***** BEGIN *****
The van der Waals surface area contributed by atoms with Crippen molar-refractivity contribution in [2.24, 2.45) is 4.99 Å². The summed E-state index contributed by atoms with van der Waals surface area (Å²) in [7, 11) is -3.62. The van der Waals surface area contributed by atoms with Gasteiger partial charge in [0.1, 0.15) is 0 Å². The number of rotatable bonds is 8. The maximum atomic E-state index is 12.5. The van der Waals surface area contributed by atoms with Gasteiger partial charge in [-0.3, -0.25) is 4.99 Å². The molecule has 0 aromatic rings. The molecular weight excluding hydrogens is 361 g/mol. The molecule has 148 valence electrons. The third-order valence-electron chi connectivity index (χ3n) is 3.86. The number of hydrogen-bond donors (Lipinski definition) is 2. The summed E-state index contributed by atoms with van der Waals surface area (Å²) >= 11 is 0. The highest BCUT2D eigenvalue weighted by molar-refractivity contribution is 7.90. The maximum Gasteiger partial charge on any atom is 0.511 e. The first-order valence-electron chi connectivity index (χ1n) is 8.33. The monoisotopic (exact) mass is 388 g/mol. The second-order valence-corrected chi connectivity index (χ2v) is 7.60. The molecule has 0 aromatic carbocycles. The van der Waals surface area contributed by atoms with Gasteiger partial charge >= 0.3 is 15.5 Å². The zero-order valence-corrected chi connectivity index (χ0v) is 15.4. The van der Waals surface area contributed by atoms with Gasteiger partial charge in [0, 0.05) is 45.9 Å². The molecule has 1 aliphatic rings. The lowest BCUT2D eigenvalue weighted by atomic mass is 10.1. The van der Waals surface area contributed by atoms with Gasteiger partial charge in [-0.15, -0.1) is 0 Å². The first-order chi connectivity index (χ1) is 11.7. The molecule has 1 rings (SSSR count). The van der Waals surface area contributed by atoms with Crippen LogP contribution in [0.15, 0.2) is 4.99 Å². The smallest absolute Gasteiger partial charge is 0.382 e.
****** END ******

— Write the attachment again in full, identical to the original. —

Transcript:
The van der Waals surface area contributed by atoms with Crippen molar-refractivity contribution in [2.24, 2.45) is 4.99 Å². The summed E-state index contributed by atoms with van der Waals surface area (Å²) in [7, 11) is -3.62. The van der Waals surface area contributed by atoms with Gasteiger partial charge in [0.1, 0.15) is 0 Å². The number of rotatable bonds is 8. The maximum atomic E-state index is 12.5. The van der Waals surface area contributed by atoms with Gasteiger partial charge in [-0.3, -0.25) is 4.99 Å². The molecule has 0 aromatic rings. The molecular weight excluding hydrogens is 361 g/mol. The molecule has 148 valence electrons. The third-order valence-electron chi connectivity index (χ3n) is 3.86. The number of hydrogen-bond donors (Lipinski definition) is 2. The summed E-state index contributed by atoms with van der Waals surface area (Å²) >= 11 is 0. The highest BCUT2D eigenvalue weighted by molar-refractivity contribution is 7.90. The maximum Gasteiger partial charge on any atom is 0.511 e. The first-order valence-electron chi connectivity index (χ1n) is 8.33. The monoisotopic (exact) mass is 388 g/mol. The second-order valence-corrected chi connectivity index (χ2v) is 7.60. The molecule has 0 aromatic carbocycles. The van der Waals surface area contributed by atoms with Gasteiger partial charge >= 0.3 is 15.5 Å². The zero-order valence-corrected chi connectivity index (χ0v) is 15.4. The van der Waals surface area contributed by atoms with Gasteiger partial charge in [0, 0.05) is 45.9 Å². The molecule has 1 aliphatic rings. The lowest BCUT2D eigenvalue weighted by atomic mass is 10.1. The van der Waals surface area contributed by atoms with Gasteiger partial charge in [-0.15, -0.1) is 0 Å². The first-order chi connectivity index (χ1) is 11.7. The molecule has 1 rings (SSSR count). The van der Waals surface area contributed by atoms with Crippen LogP contribution in [0.15, 0.2) is 4.99 Å². The smallest absolute Gasteiger partial charge is 0.382 e.